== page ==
How do I find...what study section is best for my proposal?
dkNET makes it easy to search across the hundreds of databases available to help biomedical researchers in all aspects of research, from finding reagents and tools for their studies, to learning about funding opportunities. Although on-line search engines have revolutionized the way we look for information contained in web pages, information contained databases is still a challenge. If you know what you are looking for and which database has it, then finding what you are looking for is usually as simple as using an on-line form to issue a query. But what if you don’t know what’s available? It’s hard to visit hundreds of databases and learn how to use each one.
That’s where dkNET can help. dkNET searches inside of these databases all at once. But digging through databases is like panning for gold; you often have to sift through a lot of materials before you find what you are looking for.
At the recent ENDO meeting, we were asked by a researcher if dkNET could be used to help find what study sections might be best to recommend for a grant proposal. dkNET doesn’t have a listing of study sections, but a simple Google search will take you to the NIH page that lists all available study sections. You can page through them to see what covers what.
But another way to find suitable study sections, and perhaps one that is a bit more strategic, might be to look for successful grant applications in your area and see what study section reviewed them. So how can we use dkNET to find this information?
Let’s say the researcher was interested in metabolomics research. As with most searches through dkNET, we recommend that you start with a simple search term, in this case, metabolomics, and then use the facet and filters provided by dkNET to narrow down the search.
At the dkNET home page, we find that “Funding” is a category of information that dkNET provides. We also find that dkNET provides two categories of information for funding: opportunities and funded grants.
By following this search strategy, we find ourselves looking at results from , NIH Reporter, an extremely useful and important database maintained by NIH that provides information on all funded grants. At this point, you can go directly to NIH Reporter, but many of our users find it easier to search NIH Reporter and other databases through dkNET, because we simplify the interface and every database looks and works the same.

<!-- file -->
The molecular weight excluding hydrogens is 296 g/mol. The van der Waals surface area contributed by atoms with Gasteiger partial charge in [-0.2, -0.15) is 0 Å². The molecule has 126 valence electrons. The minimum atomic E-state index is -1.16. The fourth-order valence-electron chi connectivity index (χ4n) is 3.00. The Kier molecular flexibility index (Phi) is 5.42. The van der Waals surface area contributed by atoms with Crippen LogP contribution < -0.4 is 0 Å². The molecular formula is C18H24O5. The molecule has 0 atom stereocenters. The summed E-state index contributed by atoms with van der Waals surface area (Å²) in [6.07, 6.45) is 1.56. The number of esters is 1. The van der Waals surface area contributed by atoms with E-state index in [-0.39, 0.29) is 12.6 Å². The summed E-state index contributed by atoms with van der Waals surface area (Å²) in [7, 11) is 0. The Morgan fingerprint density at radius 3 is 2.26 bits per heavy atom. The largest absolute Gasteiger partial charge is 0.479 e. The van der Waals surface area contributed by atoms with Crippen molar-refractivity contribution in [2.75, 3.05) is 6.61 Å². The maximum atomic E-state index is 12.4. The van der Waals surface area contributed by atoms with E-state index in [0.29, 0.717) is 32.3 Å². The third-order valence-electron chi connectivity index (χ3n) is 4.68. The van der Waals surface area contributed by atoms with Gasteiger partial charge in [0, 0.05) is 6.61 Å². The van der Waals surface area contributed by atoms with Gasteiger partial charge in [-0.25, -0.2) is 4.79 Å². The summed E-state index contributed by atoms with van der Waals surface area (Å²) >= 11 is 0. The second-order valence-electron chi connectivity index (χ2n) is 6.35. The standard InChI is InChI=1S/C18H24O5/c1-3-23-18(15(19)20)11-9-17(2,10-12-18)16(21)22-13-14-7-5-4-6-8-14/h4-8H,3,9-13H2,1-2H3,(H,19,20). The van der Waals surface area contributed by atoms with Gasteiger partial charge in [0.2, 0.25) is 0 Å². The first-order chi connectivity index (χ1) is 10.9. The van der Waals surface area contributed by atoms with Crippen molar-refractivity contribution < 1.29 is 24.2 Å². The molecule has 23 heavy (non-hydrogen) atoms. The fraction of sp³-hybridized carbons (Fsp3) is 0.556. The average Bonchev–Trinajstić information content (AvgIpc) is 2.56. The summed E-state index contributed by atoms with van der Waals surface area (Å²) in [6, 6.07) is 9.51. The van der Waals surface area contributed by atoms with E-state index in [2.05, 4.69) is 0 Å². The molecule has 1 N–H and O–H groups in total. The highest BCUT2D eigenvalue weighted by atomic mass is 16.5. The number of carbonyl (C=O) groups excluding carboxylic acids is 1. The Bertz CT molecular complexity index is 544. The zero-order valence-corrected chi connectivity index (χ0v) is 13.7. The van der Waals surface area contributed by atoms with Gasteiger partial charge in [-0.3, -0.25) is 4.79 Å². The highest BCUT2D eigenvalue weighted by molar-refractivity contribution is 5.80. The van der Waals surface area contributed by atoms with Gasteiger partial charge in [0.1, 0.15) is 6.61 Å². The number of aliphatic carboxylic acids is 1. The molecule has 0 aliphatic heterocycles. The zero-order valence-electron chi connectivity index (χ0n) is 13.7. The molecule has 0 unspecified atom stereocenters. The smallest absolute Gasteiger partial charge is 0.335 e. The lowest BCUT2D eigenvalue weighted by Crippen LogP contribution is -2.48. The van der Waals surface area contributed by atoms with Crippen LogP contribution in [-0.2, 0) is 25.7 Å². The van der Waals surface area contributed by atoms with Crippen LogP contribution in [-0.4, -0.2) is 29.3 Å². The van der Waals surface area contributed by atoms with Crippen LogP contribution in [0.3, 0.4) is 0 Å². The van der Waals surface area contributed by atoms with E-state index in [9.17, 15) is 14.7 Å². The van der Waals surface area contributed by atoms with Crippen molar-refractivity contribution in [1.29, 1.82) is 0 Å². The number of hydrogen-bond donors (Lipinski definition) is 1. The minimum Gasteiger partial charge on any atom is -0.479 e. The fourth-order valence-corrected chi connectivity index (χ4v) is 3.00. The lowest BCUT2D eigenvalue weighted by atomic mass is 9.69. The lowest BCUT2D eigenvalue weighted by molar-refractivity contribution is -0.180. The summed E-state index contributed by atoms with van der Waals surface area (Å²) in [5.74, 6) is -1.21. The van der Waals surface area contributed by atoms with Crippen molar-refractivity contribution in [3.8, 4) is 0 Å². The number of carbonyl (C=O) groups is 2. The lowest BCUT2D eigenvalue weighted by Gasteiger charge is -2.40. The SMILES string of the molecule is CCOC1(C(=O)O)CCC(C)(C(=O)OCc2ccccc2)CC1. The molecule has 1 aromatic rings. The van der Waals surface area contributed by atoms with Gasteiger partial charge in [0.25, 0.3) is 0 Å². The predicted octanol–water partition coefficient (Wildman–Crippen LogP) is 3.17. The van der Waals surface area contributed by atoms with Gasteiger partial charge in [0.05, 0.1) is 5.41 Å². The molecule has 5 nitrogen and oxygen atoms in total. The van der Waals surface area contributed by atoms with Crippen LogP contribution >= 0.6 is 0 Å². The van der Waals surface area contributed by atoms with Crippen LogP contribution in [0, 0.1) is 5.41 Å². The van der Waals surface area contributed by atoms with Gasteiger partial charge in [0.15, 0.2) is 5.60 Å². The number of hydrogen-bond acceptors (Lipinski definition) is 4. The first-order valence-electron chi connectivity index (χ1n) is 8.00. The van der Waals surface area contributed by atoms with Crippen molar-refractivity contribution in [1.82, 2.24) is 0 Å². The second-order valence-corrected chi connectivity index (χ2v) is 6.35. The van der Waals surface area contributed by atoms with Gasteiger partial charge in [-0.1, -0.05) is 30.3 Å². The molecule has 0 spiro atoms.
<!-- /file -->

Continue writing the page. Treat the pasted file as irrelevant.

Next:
So using some additional search filters for NIH Reporter, we can further narrowe down findings to R01 grants active in 2017.
Here is what the results look like after selecting the “table view” icon:
To see what Institutes at NIH fund the most metabolomics research, use the convenient word cloud feature, indicated by a little green cloud in the column header.
That’s all well and good, but where’s the study section information, you ask?
dkNET provides an abbreviated view of the type of information that is found within a particular databases. Many of these databases are complex and large, and so dkNET only includes a subset of the entire database. In this case, while dkNET doesn’t provide study section information directly, clicking on a particular award will take you to NIH Reporter where many more details can be found, including the study section that reviewed the grant.
You can use NIH Reporter to provide a list of awards that were reviewed by that study section, using the NIH Reporter query form by following these steps.
What did we just do? We used dkNET to find the database NIH Reporter and to perform an initial filtering and exploration of the results. We then jumped to NIH Reporter to find out additional details, including information on study sections.
So there you have it. We were able to find all of the awards reviewed by a particular study section in just 11 easy steps!
OK. We admit that 11 steps is not exactly easy, and hope one day you can just say “Hey dkNET, what study sections reviewed grants funded in metabolomics?”, but for now, dkNET tries to connect you as easily as possible with the resources you need via databases such as NIH Reporter. While learning to use dkNET can be a bit overwhelming, once you get the hang of using filters and facets, you can rapidly search across hundreds of databases from the same interface. We are constantly adding tools to make it easier to work with these databases and welcome your suggestions and use cases.
And remember, if you can’t find what you are looking for, please don’t hesitate to ask us. dkNET curators have a wealth of knowledge about the current biomedical resource landscape and are always willing to help you.
Watch the tutorial about how to find study sections that have review your research of interest.